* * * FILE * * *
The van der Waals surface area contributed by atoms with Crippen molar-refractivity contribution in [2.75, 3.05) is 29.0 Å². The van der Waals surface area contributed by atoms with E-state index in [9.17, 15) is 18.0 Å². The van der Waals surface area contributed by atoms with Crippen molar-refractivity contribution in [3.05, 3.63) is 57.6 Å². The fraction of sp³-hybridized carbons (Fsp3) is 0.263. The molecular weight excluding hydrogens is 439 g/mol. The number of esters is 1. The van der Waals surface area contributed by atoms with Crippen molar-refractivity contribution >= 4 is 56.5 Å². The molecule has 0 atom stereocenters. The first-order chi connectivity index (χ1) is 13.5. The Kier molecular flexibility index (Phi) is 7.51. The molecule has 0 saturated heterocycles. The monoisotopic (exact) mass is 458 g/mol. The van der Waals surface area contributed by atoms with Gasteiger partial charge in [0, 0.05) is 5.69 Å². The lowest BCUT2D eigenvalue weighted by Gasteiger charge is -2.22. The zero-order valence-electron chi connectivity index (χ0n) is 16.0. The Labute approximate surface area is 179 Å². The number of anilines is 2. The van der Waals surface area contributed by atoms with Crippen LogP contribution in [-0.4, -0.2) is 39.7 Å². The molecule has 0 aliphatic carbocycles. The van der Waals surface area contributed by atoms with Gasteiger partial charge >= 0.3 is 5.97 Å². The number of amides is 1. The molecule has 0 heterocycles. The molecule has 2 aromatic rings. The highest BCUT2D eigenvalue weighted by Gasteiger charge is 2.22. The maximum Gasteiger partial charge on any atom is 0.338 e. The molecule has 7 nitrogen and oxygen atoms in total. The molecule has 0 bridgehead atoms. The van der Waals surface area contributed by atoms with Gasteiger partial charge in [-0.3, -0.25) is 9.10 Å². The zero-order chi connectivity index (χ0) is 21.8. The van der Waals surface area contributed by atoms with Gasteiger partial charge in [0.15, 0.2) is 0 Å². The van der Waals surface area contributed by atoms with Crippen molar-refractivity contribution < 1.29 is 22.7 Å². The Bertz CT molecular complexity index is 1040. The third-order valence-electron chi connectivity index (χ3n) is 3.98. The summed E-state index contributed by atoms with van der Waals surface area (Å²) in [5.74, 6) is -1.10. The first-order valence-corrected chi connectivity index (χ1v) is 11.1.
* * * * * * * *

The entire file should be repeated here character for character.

The van der Waals surface area contributed by atoms with Crippen molar-refractivity contribution in [2.75, 3.05) is 29.0 Å². The van der Waals surface area contributed by atoms with E-state index in [9.17, 15) is 18.0 Å². The van der Waals surface area contributed by atoms with Crippen molar-refractivity contribution in [3.05, 3.63) is 57.6 Å². The fraction of sp³-hybridized carbons (Fsp3) is 0.263. The molecular weight excluding hydrogens is 439 g/mol. The number of esters is 1. The van der Waals surface area contributed by atoms with Crippen molar-refractivity contribution >= 4 is 56.5 Å². The molecule has 0 atom stereocenters. The first-order chi connectivity index (χ1) is 13.5. The Kier molecular flexibility index (Phi) is 7.51. The molecule has 0 saturated heterocycles. The monoisotopic (exact) mass is 458 g/mol. The van der Waals surface area contributed by atoms with Gasteiger partial charge in [0, 0.05) is 5.69 Å². The lowest BCUT2D eigenvalue weighted by Gasteiger charge is -2.22. The zero-order valence-electron chi connectivity index (χ0n) is 16.0. The Labute approximate surface area is 179 Å². The number of anilines is 2. The van der Waals surface area contributed by atoms with Crippen LogP contribution in [-0.4, -0.2) is 39.7 Å². The molecule has 0 aliphatic carbocycles. The van der Waals surface area contributed by atoms with Gasteiger partial charge >= 0.3 is 5.97 Å². The number of amides is 1. The molecule has 0 heterocycles. The molecule has 2 aromatic rings. The highest BCUT2D eigenvalue weighted by Gasteiger charge is 2.22. The maximum Gasteiger partial charge on any atom is 0.338 e. The molecule has 7 nitrogen and oxygen atoms in total. The molecule has 0 bridgehead atoms. The van der Waals surface area contributed by atoms with Gasteiger partial charge in [-0.3, -0.25) is 9.10 Å². The zero-order chi connectivity index (χ0) is 21.8. The van der Waals surface area contributed by atoms with Gasteiger partial charge in [0.15, 0.2) is 0 Å². The van der Waals surface area contributed by atoms with Crippen molar-refractivity contribution < 1.29 is 22.7 Å². The Bertz CT molecular complexity index is 1040. The third-order valence-electron chi connectivity index (χ3n) is 3.98. The summed E-state index contributed by atoms with van der Waals surface area (Å²) in [5.74, 6) is -1.10. The first-order valence-corrected chi connectivity index (χ1v) is 11.1.